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The UN Human Rights Council

A Practical Anatomy

Eric Tistounet

Since its establishment the work of the Human Rights Council (UNHRC) has been subject to many interpretations, theories, comments or conclusions. This comprehensive book dissects every aspect of the UNHRC’s work and analyses the efficiency of, and interactions between, its mechanisms. Authored by the first Secretary of the UNHRC, this book provides unique practitioner insights into the complex decision making processes of the Council alongside the core variations from its predecessor. This book is the outcome of a six-months research fellowship carried out by the author at the Geneva Academy of International Humanitarian Law and Human Rights.
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Eric Tistounet

During the Western European Middle Ages, there was no rational medicine. Surgery was the province of barbers, executioners and bathkeepers. Dissecting dead bodies was not authorized and those who tried to behave as scientists had no other choice than to carry on their anatomical research in secret. Ideas about biology were certainly odd and surely not even remotely connected to reality. It was considered that, for instance, women had more water in their bodies than men and thus, if there were frequent rains during pregnancy, the baby was more likely to be born female. In the same vein, the liver was supposed to secrete yellow bile, the spleen black bile and the heart blood. Contrary to Greek philosophers, it was taught that the brain was merely a phlegm-secreting gland. Persons with disabilities were regarded as possessed by evil spirits and medicine was carried out using exorcism, consecrated bells, relics, readings of holy texts and even torture.1

Fortunately for all concerned, reason emerged from the darkness of time and over the forthcoming centuries the doctrine of the Middle Ages was seriously challenged and progressively abandoned, the antique knowledge came back to light and breakthroughs were achieved with the study of anatomy, which started flourishing in the seventeenth and eighteenth centuries.

Several centuries later, in a totally different set of circumstances, the general discourse about the Human Rights Council and its mechanisms was opened to interpretation, theories, concepts and conclusions or recommendations, without necessarily a deep and thorough knowledge of what the Council is all about, how it operates and why certain procedures were established or practices developed and others not. The vast magnitude of the Council’s activities is often neglected and, at times, rudimentary statements are offered with no particular effort to shed light on its activities as well as its role and responsibilities. As a result, whatever the outcome of such efforts, it may be marred by imprecision, inaccuracy and inappropriateness.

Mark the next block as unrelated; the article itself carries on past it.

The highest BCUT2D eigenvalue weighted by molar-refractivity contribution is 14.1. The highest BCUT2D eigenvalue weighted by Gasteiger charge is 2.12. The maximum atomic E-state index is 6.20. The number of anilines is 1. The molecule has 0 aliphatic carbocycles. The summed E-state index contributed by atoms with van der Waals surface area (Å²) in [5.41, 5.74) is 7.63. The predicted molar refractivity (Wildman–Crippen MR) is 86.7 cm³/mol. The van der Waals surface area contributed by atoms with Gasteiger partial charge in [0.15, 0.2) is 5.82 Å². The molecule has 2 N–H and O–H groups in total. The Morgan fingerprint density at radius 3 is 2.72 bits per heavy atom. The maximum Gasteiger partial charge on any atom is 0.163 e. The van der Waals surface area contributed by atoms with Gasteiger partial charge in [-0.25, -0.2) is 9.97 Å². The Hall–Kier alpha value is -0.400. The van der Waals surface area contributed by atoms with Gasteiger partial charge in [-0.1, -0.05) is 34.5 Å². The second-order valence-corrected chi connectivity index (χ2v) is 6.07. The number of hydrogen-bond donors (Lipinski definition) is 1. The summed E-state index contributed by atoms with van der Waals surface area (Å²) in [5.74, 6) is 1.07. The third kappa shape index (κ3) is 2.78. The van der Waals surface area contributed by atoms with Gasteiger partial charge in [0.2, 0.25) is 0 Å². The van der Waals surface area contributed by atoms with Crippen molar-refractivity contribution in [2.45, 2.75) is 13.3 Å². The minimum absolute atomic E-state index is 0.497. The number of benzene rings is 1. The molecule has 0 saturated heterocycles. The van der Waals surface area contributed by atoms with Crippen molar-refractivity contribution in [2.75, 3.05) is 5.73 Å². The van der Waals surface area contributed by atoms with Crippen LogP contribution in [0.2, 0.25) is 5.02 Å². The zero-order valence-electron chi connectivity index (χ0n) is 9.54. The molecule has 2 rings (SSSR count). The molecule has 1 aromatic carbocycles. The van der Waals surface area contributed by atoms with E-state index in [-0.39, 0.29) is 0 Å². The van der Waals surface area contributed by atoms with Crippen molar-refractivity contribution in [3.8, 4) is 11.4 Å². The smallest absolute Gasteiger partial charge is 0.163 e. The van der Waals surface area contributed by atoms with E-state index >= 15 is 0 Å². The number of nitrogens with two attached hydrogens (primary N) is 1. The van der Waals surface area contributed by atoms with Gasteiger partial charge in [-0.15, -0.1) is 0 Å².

Should this be the result of well-understood and self-proclaimed – or not – political bias, there is surely not much that can be done about it and the following 300 or so pages will not serve any purpose. However, more often than not, it is the consequence of the complexity and opacity of the Council’s working methods, which are marked by a frequent resort to uncodified precedents.

There exist a vast array of practices, tools and mechanisms which have been progressively and patiently established by the Council. Facing successive human rights crises in a highly politically charged environment, the Council developed its practices with a high level of flexibility. It used every possible entry point or sleight of hand in order to reach a goal which otherwise would never have been achieved.

Given the practical impossibility of reaching a general consensus on a broad range of matters resulting from the high level of polarization between all concerned, it did so with persistence and determination, adjusting its working methods, creating numerous new processes, envisaging multiple areas of development and working tirelessly on all matters which it had to tackle on a step-by-step strategy. Despite its relatively young age, or because of it, it never displayed any form of reluctance to conceive new tools or instruments.

When improvements could not be agreed upon, new avenues were explored; when precedents could not be resorted to, it envisaged new ones; when no existing mechanism or tool was available, it simply created new ones. It did so with patience and realism, always keeping what existed and leaving a large space for interpretation and a margin of manoeuvre for future consideration.

Quite understandably, it reached these goals by resorting to a vast array of legal and policy means. Sometimes it altered its procedure in a clear and comprehensive manner, but in the vast majority of cases, it did so in an extremely pragmatic manner, adopting decisions, resorting to practices initiated or proposed by the successive Presidents and their Bureaux, and agreeing informally to setting up new procedures proposed by concerned stakeholders.

Given this fragmentary approach, it is extremely hard to grasp fully what the Council is all about, what it did, when it did so, and obviously why and how it privileged one circumvoluted and complex method rather than a much simpler and obvious one.